The Adrian Loveridge Column – Airlines Maybe Overcharging

Gasoline prices continue to rise in Barbados

Oil price remains low

Having clocked over 1,500 miles in a rental car during a recent trip to the state of Kentucky in the USA, it was fascinating to see the huge variation in fuel prices. I filled up only four times and the per gallon (US) cost varied from US$1.96 up to a high of US$2.57 for 3.8 litres. Ironically the lowest price was on a very rural secondary road, miles from any major city, fuel storage facility or refinery.


I have never really understood how prices are arrived at, when the cost of a barrel of oil rises, it seems that within mega-seconds higher charges are passed on, but conversely when the price decreases, it appears to take an eternity until the customer benefits.

And this introduces the subject of airline fuel surcharges. We know many ‘hedge’ or buy forward based on market predictions or simply gamble on what the eventually cost of aviation spirit (Jet A-1 and Jet A) will be at the time of actual consumption. A leading travel agency group has written to the international airline body (IATA) to ask why some carriers are continuing to add fuel surcharges to ticket prices when the cost of fuel has plunged.

The United Federation of Travel Agents (UFTAA) pointed out that that the cost of a barrel of oil has fallen from over US$110 last year, to US$40, yet most airlines are continuing to charge an additional US$25 to US$450 per ticket for fuel. In an open letter to IATA, it claimed that even using their own sources it estimated that airlines fuel bills would fall this year by US$4 billion.

While not directly drawing a parallel, it reminds of a time in the nineteen seventies when I was a tour operator in the UK, specialising in motivational travel. We had put together a group to fly to one of the Spanish islands and at the last minute, the charter British airline had imposed what appeared at the time, a disproportionate fuel surcharge. I sat down with a calculator and worked out what was the A1 cost for the entire return based on a nearly full plane. Woe and behold the surcharge amounted to more than the total fuel needed. I wrote to the airline’s managing director for an explanation and copied it to the general British media. Many newspapers carried the letter as headline news and within hours most of the additional surcharge was removed.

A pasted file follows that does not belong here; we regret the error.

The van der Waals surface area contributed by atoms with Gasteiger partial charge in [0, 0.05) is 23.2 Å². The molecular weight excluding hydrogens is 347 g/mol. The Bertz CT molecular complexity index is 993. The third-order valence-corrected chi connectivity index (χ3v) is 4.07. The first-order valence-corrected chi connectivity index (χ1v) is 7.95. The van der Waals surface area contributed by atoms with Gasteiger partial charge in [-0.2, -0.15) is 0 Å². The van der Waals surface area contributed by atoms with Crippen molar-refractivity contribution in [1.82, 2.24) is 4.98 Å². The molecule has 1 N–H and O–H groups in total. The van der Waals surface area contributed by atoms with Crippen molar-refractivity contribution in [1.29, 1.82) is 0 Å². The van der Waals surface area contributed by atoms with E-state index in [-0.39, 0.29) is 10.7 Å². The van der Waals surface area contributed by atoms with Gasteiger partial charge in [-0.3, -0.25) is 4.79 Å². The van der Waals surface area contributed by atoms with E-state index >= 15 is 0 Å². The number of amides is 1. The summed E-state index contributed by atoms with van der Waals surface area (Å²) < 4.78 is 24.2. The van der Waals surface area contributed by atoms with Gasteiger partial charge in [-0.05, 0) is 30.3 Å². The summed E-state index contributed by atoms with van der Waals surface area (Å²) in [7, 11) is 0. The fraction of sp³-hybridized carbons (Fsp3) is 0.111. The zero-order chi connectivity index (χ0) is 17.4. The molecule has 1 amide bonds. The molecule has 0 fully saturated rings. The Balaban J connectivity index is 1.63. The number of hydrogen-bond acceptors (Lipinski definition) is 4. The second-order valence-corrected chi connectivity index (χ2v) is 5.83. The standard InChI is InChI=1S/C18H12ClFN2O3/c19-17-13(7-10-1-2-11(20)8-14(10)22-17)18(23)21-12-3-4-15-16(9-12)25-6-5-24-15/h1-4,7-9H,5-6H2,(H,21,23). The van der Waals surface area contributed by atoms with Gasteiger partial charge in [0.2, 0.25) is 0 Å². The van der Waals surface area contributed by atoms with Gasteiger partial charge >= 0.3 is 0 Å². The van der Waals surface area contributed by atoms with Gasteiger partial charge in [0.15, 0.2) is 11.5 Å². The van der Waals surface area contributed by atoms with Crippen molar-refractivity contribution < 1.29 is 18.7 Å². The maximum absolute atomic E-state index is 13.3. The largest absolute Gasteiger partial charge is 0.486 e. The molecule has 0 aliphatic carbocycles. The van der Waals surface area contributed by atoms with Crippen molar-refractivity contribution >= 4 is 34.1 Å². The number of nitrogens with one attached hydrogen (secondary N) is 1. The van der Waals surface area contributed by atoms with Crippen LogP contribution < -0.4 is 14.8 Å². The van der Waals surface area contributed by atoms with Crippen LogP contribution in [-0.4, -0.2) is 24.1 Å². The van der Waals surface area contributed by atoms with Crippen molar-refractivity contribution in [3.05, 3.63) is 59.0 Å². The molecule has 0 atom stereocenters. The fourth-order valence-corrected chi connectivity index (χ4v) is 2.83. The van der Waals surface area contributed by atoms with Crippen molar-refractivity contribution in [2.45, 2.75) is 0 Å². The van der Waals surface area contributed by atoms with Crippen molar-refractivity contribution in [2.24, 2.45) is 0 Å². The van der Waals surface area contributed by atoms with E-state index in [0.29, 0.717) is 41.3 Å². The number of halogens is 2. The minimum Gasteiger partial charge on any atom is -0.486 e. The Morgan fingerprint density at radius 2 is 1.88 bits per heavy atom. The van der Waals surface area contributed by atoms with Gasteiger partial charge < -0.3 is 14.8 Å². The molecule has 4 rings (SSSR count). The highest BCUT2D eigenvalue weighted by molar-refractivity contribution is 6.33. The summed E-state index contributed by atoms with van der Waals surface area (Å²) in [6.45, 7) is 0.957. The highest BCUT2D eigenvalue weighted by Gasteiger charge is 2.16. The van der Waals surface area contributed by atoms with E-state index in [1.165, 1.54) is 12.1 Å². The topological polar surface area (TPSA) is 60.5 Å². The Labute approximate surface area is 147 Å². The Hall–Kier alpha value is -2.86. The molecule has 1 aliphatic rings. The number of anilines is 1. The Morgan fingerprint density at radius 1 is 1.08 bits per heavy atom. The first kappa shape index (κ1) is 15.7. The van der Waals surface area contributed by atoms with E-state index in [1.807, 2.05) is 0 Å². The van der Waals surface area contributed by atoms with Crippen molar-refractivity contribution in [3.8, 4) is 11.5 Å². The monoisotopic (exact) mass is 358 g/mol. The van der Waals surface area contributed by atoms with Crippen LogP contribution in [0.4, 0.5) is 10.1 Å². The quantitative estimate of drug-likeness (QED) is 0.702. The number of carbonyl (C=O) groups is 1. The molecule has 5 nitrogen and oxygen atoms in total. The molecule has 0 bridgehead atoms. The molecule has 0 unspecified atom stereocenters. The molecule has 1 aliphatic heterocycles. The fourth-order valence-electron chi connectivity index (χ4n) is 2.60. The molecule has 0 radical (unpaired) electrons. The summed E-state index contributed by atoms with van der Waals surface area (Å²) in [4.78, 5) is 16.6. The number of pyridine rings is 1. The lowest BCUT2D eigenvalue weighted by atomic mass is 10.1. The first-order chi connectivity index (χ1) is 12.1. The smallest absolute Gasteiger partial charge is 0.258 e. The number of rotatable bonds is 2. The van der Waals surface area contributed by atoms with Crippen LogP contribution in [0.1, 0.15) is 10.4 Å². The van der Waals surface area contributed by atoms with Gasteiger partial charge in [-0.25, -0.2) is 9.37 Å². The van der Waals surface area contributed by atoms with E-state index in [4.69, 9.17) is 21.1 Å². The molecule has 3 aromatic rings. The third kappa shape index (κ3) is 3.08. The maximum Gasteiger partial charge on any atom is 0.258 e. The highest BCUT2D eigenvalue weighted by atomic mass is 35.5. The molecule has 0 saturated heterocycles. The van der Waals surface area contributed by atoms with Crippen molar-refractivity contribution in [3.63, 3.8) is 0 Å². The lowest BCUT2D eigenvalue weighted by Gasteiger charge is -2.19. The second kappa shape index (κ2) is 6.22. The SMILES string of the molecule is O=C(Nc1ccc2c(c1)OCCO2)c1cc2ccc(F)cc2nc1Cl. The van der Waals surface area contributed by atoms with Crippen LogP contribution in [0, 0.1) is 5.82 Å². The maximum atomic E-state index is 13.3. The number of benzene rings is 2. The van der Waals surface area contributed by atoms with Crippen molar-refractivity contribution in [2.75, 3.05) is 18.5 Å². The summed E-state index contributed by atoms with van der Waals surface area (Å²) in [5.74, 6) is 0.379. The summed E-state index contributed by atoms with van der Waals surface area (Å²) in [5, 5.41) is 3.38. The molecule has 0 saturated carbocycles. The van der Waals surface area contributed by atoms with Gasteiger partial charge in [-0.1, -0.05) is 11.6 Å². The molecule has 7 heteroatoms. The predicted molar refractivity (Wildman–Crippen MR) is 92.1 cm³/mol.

The special YQ code on airline tickets was introduced to allow carriers to surcharge when there was a sudden increase in oil prices, so theoretically it is easy for a traveller to identify the amount. UFTAA have not minced their words stating ‘generally the cost for the fuel should as soon as convenient be included in the general operation cost e.g. air fare (no air-plane can fly without fuel)’. ‘However, airlines continue totally shamelessly to misuse this ticketing loophole and thus manipulate the transparency of the ticket price’.

Adding ‘the ‘tax box’ on the tickets has increasingly become a vehicle for various extra charges not included in the basic air fare either to distort the price transparency or perhaps to serve as a loophole for tax evasion’. The letter closes with ‘how long will this charade be tolerated by the consumers’.

Of course there are always at least two sides to every story and perhaps it’s now finally time for the airlines to respond?


6 Comments on “The Adrian Loveridge Column – Airlines Maybe Overcharging”

  1. ahzoo September 21, 2015 at 5:56 AM #